Historical Fiction · Penguin Random House · Young Adult

[Blog Tour] Blood Water Paint by Joy McCullough

Hey guys! So this might be my last blog tour for a while (unless I find another to participate in, lol) and I’m so glad that it’s for this book! This time this blog tour is being run by Friya from Penguin Random House. As for the reason I decided to check out this book, it sounded interesting and there was an art element. As an art major, I was super curious how the author would go about creating this story on Artemisia Gentileschi, who I had vaguely heard about in my art history classes (anyone know of Judith Slaying Holofernes? Yeah, that’s a really amazing painting). I had no idea what her story was or could be but the summary by itself pulled me in. And boy was I in for a ride!


Blood Water Paint by Joy McCullough ● Publication Date: March 6, 2018 ● Publisher: Dutton Books

“When I finished this novel, I knew I would be haunted and empowered by Artemisia Gentileschi’s story for the rest of my life.” –Amanda Lovelace, award-winning author of the princess saves herself in this one

Her mother died when she was twelve, and suddenly Artemisia Gentileschi had a stark choice: a life as a nun in a convent or a life grinding pigment for her father’s paint.

She chose paint.

By the time she was seventeen, Artemisia did more than grind pigment. She was one of Rome’s most talented painters, even if no one knew her name. But Rome in 1610 was a city where men took what they wanted from women, and in the aftermath of rape Artemisia faced another terrible choice: a life of silence or a life of truth, no matter the cost.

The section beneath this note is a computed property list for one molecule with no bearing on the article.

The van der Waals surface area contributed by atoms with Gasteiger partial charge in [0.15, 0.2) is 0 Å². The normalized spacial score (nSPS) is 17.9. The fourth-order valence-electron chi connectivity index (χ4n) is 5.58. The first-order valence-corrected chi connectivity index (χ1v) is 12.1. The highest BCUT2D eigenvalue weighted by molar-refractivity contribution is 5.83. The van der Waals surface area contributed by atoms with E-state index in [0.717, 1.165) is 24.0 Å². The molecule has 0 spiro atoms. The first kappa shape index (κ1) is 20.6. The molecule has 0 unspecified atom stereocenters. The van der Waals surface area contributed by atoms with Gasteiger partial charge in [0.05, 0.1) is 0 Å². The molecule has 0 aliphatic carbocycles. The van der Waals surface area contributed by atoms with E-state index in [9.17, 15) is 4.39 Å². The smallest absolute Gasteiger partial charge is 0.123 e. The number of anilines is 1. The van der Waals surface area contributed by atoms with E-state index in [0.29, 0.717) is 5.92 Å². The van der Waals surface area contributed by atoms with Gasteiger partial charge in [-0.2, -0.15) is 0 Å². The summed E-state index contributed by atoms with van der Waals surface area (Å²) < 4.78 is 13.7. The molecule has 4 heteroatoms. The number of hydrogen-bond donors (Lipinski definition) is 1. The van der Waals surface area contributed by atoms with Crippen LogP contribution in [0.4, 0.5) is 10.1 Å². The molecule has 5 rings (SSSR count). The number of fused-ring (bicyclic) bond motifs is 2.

He will not consume
my every thought.
I am a painter.
I will paint.

Joy McCullough’s bold novel in verse is a portrait of an artist as a young woman, filled with the soaring highs of creative inspiration and the devastating setbacks of a system built to break her. McCullough weaves Artemisia’s heartbreaking story with the stories of the ancient heroines, Susanna and Judith, who become not only the subjects of two of Artemisia’s most famous paintings but sources of strength as she battles to paint a woman’s timeless truth in the face of unspeakable and all-too-familiar violence.

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warning: sexual harassment, rape, violence, blood

So I know I said the reason for picking up this book was because the art and synopsis were interesting but also the cover is just so pretty. Have you guys seen that cover? It looks so nice! And really, having that art element also reflected on the cover made me want to read it even more.

In this story, we have Artemisia Gentileschi, Italian Baroque painter living in Rome in 1610. She’s lived with her father for most of her life, having only shared memories with her mother as a child before she died. And now as a “woman”, Artemisia is her father’s prisoner, forced to work on paintings that will never bare her name. And just when she thinks she’s found a way out of her prison, she finds herself deceived and used

From the very beginning, Artemisia is a bold character who is angry at the world and tells it how it is. She’s tired of how men control everything, how they don’t need to work for what they want, and how women are nothing but pretty decorations and tools for men to use as they please. There is a message here and both the author and Artemisia are not tiptoeing around this topic of gender inequality and exploitation. They are being explicit and forceful so that there is no mistaking what they want to say